Congressional Democrats inched closer to holding Harriet Miers in contempt yesterday after the former White House Counsel reiterated her decision not to comply with subpoenas seeking testimony and documents related to the recent firing of eight U.S. attorneys.
- The House Judiciary Committee is weighing what to do next but has few options other than moving to vote Miers in criminal contempt. “They’re on the road, and whether they go fast or slow, it is the road to contempt,” says Charles Tiefer, a law professor at the University of Baltimore School of Law and former deputy counsel to the House.
- The committee could reach a decision soon, but the bill would then need to come up for a vote on the House floor. But even if a vote of contempt passes, the choice to prosecute lies in the hands of the U.S. attorney for the District of Columbia. That’s now Jeffrey Taylor, a former counselor to Attorney General Alberto Gonzales. The D.C. U.S. attorney is not required to prosecute such cases—and in the past has refused to do so.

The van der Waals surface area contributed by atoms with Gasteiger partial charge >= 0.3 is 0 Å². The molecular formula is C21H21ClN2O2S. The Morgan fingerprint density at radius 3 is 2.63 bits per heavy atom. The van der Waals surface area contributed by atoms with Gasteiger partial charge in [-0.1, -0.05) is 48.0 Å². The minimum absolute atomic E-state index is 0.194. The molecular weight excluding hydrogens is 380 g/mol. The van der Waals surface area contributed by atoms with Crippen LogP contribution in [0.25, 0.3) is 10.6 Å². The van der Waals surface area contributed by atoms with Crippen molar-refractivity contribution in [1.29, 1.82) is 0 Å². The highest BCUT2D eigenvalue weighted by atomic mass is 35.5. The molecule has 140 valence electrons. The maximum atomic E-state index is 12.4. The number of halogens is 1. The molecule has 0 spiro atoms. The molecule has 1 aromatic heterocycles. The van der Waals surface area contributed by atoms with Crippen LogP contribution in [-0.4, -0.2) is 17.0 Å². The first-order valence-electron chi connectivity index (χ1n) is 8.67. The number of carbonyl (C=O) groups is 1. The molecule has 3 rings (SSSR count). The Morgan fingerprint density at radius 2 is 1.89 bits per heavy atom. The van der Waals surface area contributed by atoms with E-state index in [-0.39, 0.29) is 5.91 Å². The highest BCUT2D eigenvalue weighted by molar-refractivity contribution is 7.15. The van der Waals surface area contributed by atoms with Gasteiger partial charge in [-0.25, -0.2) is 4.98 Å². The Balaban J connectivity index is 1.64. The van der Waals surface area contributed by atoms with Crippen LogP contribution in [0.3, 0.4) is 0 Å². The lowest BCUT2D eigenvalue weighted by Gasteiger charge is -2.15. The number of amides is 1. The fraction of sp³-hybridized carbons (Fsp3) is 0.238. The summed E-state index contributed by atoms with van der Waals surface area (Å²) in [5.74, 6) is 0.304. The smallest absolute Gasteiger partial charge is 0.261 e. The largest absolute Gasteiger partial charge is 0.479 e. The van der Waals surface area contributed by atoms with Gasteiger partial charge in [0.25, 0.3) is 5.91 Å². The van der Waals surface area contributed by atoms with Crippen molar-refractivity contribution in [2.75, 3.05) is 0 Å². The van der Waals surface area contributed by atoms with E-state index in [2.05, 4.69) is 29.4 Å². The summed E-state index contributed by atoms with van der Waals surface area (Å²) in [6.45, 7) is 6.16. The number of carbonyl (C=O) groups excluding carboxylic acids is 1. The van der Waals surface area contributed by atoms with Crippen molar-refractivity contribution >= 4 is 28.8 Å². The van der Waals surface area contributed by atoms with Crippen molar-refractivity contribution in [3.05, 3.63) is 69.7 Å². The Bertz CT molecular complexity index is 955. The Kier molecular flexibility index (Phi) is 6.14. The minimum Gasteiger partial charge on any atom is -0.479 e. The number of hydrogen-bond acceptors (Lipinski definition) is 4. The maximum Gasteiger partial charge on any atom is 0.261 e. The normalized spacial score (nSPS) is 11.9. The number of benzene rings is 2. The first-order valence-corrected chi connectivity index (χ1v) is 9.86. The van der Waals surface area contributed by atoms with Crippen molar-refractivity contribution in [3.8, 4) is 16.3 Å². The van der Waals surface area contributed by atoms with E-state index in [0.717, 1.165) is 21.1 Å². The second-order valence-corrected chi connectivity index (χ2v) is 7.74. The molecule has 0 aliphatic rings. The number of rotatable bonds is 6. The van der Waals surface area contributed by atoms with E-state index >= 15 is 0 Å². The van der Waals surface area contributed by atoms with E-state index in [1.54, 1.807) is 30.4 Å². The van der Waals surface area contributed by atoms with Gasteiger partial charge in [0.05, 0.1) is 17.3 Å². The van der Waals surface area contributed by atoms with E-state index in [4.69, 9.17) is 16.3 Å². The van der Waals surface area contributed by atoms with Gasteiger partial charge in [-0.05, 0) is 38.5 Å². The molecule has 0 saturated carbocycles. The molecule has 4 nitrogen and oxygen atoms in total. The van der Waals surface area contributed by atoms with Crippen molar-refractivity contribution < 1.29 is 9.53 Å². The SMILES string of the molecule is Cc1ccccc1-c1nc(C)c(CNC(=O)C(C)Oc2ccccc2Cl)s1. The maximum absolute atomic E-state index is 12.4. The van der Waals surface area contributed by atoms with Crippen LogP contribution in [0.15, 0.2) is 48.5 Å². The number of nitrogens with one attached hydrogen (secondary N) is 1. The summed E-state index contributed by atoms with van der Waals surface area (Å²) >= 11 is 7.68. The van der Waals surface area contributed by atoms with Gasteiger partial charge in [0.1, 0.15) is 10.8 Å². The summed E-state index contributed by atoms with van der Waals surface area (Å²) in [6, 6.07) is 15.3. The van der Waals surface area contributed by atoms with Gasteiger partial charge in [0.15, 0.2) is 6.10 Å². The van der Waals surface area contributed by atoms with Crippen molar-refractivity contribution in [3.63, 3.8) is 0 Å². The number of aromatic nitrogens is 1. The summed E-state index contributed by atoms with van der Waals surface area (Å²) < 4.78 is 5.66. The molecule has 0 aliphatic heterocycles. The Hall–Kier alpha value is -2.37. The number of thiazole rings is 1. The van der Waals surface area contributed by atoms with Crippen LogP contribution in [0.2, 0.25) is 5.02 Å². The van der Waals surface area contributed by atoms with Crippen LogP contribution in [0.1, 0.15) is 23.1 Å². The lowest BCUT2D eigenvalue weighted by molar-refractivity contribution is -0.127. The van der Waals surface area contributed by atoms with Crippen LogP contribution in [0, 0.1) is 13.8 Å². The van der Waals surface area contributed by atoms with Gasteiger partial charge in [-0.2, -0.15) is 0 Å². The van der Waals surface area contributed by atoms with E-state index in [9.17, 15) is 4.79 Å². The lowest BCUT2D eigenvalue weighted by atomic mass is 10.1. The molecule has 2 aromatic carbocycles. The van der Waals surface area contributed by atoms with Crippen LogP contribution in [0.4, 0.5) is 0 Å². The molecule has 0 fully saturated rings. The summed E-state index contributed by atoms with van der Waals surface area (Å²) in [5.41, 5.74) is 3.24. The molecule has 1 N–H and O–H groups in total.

- The House could also vote to put Miers in “inherent contempt,” which would mean holding her in the congressional jail, though that hasn’t happened since the 1930s.
Inherent contempt would be the way to go since the U.S. Attorney probably won’t do anything to piss of Alberto and George. He’ll get a directive from Bush telling him not to do his job.
- Or Democrats could turn up the pressure on the executive branch by subpoenaing other White House officials connected to the firings. Congress has already authorized subpoenas for a number of officials, including J. Scott Jennings, deputy political affairs director; William Kelley, outgoing deputy White House counsel; and Karl Rove, Bush’s chief political adviser. However, the president is likely to assert executive privilege over their testimony, as he did with Sara Taylor, the former White House political director, who testified last week under a subpoena by the Senate.
- Another wild card is the House’s subpoena to the Republican National Committee for documents related to the firings. Conyers gave the RNC extra time yesterday for the White House to determine whether documents contain privileged material.
I love all these options. Bush can’t stonewall forever.
- But if the last most significant battle over executive privilege is any guide, resolution may not come through the legal system. In 1982, then Environmental Protection Agency Director Ann Gorsuch Burford asserted executive privilege over a congressional subpoena, leading the House to hold her in contempt. The U.S. attorney held off prosecution, but eventually the White House, under the direction of then (and now) White House Counsel Fred Fielding, negotiated a compromise that allowed Congress to view the documents.